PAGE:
The UN Climate Summit falls short

December 10, 2021
Unsplash/Jo-Anne McArthur

By Todd Post

In recent months, I’ve been writing about the United Nations conferences on climate and food systems. The climate change conference took place in Glasgow between October 31 and November 13, and the food systems conference in New York was held on September 23.  I’ve described these as interlocking events because it would seem impossible to achieve sustainable progress against climate change without significant food system reform. The global food system accounts for roughly one-third of greenhouse gases responsible for climate change.

What does this mean for Bread for the World’s mission to end hunger? The progress against global hunger made in the past several decades is ebbing away as a result of climate change. The longer it takes for the global community to embrace aggressive action to fight climate change, the greater the risk of falling short of the Sustainable Development Goal of ending hunger and malnutrition. But let’s not mince words. In both “worse case” and worst case scenarios, we are trafficking in euphemisms to speak of “falling short.” Staggering numbers of people would be at risk of hunger.    

It’s important to note that the climate conference produced several notable commitments.

More than 100 countries pledged to cut methane emissions by 30 percent by 2030. I was pleased to see the Biden-Harris administration lead the effort to persuade other governments to sign the Global Methane Pledge. Methane is a potent greenhouse gas. Although it is present in smaller quantities in the atmosphere than carbon dioxide and it also dissipates more quickly, methane is 80 times as potent in raising the planet’s temperature. This makes reducing methane an urgent priority.

Notwithstanding its leadership in rallying other countries to sign the pledge, the U.S. government does not support regulating methane emissions in the livestock industry. As I wrote earlier, such regulation would have a significant impact on the cost of operations in the animal agriculture sector, meaning that consumers would certainly notice increases in the price of hamburger and other beef products. Secretary of Agriculture Tom Vilsack has said that he doesn’t believe Americans need to reduce their meat consumption or livestock production. I beg to differ, and it would appear that climate science disagrees as well.

Protecting forests is another area where efforts are underway. More than 100 national governments agreed to halt deforestation in their countries by 2030. Deforestation is a major source of carbon dioxide emissions. Forests are also vital resources because they are carbon sinks—they pull carbon from the atmosphere and contain it, thus helping to reverse climate change.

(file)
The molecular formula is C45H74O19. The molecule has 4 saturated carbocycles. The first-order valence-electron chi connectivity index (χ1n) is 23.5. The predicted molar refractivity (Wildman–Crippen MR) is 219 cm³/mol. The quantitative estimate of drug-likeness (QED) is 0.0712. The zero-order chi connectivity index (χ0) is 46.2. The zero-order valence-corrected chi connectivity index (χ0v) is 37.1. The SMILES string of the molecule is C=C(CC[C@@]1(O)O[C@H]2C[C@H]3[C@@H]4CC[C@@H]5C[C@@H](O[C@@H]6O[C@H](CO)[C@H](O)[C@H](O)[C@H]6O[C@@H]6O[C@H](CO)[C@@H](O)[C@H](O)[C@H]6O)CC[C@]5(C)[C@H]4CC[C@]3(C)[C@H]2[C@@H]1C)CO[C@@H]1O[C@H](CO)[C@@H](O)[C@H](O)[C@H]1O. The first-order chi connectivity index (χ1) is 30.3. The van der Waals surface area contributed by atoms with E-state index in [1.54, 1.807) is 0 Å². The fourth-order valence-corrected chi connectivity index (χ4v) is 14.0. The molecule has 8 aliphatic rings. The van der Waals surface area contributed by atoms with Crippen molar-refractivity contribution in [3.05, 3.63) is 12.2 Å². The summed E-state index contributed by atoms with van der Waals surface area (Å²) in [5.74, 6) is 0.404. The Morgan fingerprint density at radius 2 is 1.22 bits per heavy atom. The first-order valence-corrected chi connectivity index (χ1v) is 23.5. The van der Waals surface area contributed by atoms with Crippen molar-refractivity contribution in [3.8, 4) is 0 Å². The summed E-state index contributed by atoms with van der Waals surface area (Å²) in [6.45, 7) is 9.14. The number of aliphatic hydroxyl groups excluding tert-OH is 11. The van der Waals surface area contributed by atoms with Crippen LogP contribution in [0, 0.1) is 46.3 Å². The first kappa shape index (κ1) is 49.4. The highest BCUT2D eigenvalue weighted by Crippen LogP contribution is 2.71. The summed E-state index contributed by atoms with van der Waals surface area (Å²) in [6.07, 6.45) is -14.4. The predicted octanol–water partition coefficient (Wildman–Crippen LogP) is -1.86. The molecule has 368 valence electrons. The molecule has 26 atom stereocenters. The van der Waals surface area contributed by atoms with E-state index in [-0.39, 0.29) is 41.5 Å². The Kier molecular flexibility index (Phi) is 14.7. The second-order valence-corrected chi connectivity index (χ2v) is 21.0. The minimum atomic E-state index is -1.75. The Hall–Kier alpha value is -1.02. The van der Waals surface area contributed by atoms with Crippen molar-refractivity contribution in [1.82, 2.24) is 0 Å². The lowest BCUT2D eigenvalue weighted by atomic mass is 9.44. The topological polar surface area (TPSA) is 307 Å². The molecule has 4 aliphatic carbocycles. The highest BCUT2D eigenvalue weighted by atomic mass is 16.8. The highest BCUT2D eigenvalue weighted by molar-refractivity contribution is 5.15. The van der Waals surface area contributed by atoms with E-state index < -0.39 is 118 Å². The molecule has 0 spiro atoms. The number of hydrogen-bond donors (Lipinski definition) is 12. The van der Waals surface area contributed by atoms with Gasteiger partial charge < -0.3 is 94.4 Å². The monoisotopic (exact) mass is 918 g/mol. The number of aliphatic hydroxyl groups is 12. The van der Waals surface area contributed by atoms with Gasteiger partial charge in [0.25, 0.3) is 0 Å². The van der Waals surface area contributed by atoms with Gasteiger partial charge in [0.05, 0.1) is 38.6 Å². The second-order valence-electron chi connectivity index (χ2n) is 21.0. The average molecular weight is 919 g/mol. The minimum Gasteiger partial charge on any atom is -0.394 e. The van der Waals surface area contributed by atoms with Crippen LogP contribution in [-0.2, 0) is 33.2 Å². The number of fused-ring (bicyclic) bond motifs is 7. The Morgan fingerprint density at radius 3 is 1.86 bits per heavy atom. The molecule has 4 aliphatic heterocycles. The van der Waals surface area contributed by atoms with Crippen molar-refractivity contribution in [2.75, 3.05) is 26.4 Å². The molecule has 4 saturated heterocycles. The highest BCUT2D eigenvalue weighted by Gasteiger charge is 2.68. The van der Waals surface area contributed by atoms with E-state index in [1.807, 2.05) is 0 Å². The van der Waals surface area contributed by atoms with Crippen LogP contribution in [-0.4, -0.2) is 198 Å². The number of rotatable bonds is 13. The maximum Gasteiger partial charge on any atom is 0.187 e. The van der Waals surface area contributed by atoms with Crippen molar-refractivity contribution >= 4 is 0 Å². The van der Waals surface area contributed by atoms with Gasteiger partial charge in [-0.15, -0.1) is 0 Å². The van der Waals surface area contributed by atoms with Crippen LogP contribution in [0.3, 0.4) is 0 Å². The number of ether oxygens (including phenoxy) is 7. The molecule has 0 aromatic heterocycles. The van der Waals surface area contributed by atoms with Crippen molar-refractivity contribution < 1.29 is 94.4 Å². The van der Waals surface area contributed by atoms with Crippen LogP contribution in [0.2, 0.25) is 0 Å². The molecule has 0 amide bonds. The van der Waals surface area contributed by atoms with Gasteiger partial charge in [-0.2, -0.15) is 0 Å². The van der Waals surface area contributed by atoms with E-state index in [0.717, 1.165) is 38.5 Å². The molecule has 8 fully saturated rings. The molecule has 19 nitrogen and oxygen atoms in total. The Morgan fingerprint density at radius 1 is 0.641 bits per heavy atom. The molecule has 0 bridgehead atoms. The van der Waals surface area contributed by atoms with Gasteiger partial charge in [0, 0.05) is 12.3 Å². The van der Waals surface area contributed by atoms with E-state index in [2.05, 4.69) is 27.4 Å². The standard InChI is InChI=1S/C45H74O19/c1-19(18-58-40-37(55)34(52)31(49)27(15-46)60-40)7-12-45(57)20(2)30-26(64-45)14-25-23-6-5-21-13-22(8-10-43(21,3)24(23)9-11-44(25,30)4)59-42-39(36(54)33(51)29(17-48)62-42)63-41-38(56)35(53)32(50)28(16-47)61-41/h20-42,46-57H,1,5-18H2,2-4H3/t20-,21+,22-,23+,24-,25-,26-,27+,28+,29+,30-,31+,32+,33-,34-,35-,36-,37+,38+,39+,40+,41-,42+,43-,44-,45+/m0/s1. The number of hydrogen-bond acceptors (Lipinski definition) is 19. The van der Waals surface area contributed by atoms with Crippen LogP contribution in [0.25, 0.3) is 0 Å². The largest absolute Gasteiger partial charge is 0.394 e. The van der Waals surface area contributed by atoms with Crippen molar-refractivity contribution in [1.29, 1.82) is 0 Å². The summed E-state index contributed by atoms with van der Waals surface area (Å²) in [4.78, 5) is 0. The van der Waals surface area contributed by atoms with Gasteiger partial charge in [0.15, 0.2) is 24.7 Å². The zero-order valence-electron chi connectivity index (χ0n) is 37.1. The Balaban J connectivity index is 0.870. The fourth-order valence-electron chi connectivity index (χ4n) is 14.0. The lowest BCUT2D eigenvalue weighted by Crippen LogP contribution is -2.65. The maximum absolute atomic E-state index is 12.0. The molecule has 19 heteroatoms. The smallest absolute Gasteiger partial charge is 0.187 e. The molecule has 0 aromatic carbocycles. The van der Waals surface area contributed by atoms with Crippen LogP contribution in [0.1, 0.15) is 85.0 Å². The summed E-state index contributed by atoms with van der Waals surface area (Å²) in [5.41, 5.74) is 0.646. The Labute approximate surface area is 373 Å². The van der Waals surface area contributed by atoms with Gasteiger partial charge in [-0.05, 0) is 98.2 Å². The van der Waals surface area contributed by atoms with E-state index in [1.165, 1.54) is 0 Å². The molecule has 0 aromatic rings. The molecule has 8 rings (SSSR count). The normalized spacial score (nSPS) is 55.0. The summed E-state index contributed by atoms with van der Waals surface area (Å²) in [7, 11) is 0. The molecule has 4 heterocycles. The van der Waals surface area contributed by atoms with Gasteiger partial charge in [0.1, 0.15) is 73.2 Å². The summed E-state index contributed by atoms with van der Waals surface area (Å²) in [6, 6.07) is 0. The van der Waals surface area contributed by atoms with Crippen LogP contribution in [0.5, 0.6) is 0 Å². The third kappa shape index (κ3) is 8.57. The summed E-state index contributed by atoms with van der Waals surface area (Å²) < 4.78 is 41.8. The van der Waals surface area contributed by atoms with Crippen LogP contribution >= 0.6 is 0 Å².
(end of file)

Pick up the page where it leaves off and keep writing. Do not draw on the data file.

This sounds like a positive level of cooperation. The problem is that these agreements are nonbinding, so a newly elected government could easily back out. In the United States, we saw  President Donald Trump in 2017 move to withdraw the country from the historic Paris Climate Accord and, along with it, the commitments that President Barack Obama made in 2015.

Among the nations that agreed to halt deforestation is Brazil. This should raise eyebrows since Brazil’s current president, Jair Bolsonaro, has permitted cattle producers to deforest huge swaths of the Amazon. Deforestation on such a scale is pushing the rainforest toward an irreversible tipping point that would not only destroy its ability to act as a carbon sink, but turn it into a net producer of carbon.

The Swedish climate activist Greta Thunberg assessed statements from leaders at the conference as more of the same or, in her words, "blah, blah, blah." As the conference was taking place, climate change appeared to be making its own statement. Several countries noted record high temperatures. Both Australia and Japan experienced record rainfalls. The southeastern United States was inundated with coastal flooding, highly unusual for the time of year. After months of drought in Uzbekistan, dust storms blanketed the nation’s capital. Examples such as these seemed to raise the question of whether climate change was acting out--with perfect timing to ridicule the small favors offered up at the conference.

The impacts of the U.S. food system on climate change will be part of the national conversation once again as Congress begins work on writing the next farm bill, which is on track for reauthorization in 2023. Congress will hold hearings on various components of the bill in 2022.

The farm bill is the most consequential legislation for the U.S. food system, and its large footprint in the global food system makes it important to many other countries as well. The farm bill has been a priority for Bread for the World since our founding in the mid-1970s, and the upcoming farm bill will be a focus as well. I will have much more to say about the upcoming farm bill soon.

Todd Post is senior researcher, writer, and editor with Bread for the World.

The progress against global hunger made in the past several decades is ebbing away as a result of climate change. 

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